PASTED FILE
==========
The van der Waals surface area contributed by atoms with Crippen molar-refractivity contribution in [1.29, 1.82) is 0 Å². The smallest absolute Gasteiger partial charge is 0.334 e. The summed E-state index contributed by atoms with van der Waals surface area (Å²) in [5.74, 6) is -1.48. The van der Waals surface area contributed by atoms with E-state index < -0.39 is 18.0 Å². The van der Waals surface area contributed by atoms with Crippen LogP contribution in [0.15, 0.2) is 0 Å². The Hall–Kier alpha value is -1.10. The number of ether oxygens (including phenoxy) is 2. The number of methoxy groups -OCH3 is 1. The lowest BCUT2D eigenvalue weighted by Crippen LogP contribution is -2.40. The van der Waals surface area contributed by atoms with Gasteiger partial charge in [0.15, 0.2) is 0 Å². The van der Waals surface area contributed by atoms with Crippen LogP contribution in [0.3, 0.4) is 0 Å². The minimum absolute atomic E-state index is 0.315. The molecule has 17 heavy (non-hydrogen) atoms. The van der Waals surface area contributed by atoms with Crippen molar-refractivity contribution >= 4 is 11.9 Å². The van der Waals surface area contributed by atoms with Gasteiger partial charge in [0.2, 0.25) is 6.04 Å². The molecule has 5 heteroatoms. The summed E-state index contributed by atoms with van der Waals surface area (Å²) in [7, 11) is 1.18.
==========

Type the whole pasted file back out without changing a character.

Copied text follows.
The van der Waals surface area contributed by atoms with Crippen molar-refractivity contribution in [1.29, 1.82) is 0 Å². The smallest absolute Gasteiger partial charge is 0.334 e. The summed E-state index contributed by atoms with van der Waals surface area (Å²) in [5.74, 6) is -1.48. The van der Waals surface area contributed by atoms with E-state index < -0.39 is 18.0 Å². The van der Waals surface area contributed by atoms with Crippen LogP contribution in [0.15, 0.2) is 0 Å². The Hall–Kier alpha value is -1.10. The number of ether oxygens (including phenoxy) is 2. The number of methoxy groups -OCH3 is 1. The lowest BCUT2D eigenvalue weighted by Crippen LogP contribution is -2.40. The van der Waals surface area contributed by atoms with Gasteiger partial charge in [0.15, 0.2) is 0 Å². The van der Waals surface area contributed by atoms with Crippen LogP contribution in [0.3, 0.4) is 0 Å². The minimum absolute atomic E-state index is 0.315. The molecule has 17 heavy (non-hydrogen) atoms. The van der Waals surface area contributed by atoms with Crippen molar-refractivity contribution >= 4 is 11.9 Å². The van der Waals surface area contributed by atoms with Gasteiger partial charge in [0.2, 0.25) is 6.04 Å². The molecule has 5 heteroatoms. The summed E-state index contributed by atoms with van der Waals surface area (Å²) in [7, 11) is 1.18.